Mahesh, The Economic Times
August 12, 2011
Be it a holiday package, dining at a star restaurant or getting a hair cut at a fancy salon, everyone wants a better deal (read huge discounts) these days. This has led to a mushrooming of internet sites that offers discounts on everything under the sun. There are 20-30 websites like snapdeal, taggle, sosasta, mydala, and so on, offering such deals to customers. "Consumers want to try new products and at the same time save money," says Anisha Singh, founder and CEO, mydala.com.
The way it works
Group-buying sites offer heavy discounts on a range of products and services that are in demand. This is how the economics works: Any organisation broadly has two kinds of costs – fixed and variable. In the case of a restaurant, for example, the fixed cost includes expenses on air conditioning and maintenance, salaries paid to staff, etc. The variable cost is that of food. Now, a new restaurant needs to popularise itself to attract new customers. It may have a 100-seat capacity, but there may be only 50-60 people, on an average, seated at the restaurant. As a marketing exercise to attract more customers, the restaurant gives promotional offers through websites.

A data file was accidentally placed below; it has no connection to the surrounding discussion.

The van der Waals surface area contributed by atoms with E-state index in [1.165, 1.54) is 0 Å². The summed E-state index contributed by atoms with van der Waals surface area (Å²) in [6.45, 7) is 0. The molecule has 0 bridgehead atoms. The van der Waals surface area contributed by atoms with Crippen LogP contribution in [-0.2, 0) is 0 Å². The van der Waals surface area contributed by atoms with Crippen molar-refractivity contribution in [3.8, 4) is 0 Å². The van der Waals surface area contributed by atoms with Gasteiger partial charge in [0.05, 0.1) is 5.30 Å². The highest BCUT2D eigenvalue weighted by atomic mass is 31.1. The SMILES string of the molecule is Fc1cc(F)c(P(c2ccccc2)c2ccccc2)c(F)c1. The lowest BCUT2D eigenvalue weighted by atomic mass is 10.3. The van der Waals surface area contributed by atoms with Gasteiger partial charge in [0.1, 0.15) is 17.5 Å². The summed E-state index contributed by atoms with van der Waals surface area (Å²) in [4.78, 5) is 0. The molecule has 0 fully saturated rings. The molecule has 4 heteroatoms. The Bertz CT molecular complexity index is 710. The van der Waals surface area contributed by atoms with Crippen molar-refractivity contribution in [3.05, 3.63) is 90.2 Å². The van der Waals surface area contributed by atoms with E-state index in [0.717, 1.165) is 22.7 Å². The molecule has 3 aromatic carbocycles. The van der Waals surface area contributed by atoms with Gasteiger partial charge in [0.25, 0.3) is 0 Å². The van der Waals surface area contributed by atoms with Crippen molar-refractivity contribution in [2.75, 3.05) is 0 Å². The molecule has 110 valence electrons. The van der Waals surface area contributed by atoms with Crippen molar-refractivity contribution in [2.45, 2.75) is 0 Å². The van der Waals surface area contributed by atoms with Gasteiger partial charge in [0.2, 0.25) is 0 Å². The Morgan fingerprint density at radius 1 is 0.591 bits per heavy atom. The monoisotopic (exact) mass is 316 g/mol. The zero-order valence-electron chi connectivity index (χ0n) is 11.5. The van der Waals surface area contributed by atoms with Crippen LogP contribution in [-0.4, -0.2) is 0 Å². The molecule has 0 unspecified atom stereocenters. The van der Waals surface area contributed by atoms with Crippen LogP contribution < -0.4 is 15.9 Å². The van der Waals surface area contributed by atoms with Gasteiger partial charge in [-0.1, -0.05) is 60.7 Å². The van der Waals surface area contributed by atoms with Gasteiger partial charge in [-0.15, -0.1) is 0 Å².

"Generally, a discount is given in such a way that the variable cost is covered, which, in the case of a restaurant, is food," says John Kuruvilla, founder and CEO, taggle.com. So if a meal at the restaurant costs 300, it is offered at a discounted rate of 150 to attract customers. This 150 covers the food cost.
This creates a win-win situation for both the customer and the restaurant. A lower price attracts customers to the restaurant to try the service out, which they may otherwise not do. At the same time, it also gives business to the restaurant. The website, in turn, gets a commission for every customer who buys the deal. A customer who wants to buy a deal from a website is given a voucher after the payment is made. So when you buy a service for, say, 500, some websites insist that you pay the entire amount upfront. Some others may allow you to pay 100 for the voucher and pay the balance to the vendor when the service is provided.
The typical group-buying site goes live when a minimum number of customers buy the deal. Generally, websites give a commitment to vendors to get a minimum number of customers. For example, for a dance class deal, the merchant may insist on at least five customers. Once the deal is put up and five customers buy it, the deal goes live (it is on the website). However, some websites do not go by this minimum commitment. Once the deals are uploaded, any number of customers can buy them.
What’s on offer?
Almost all these sites offer deals on restaurants, salons and spas, dental check-ups, car cleaning, pest-control services and so on. Among the products they offer are electronic items and gadgets. Discounts could vary depending on the brand and category. In some cases, the discounts may be as high as 80-90%. As these sites pick up, new and exciting services get added.
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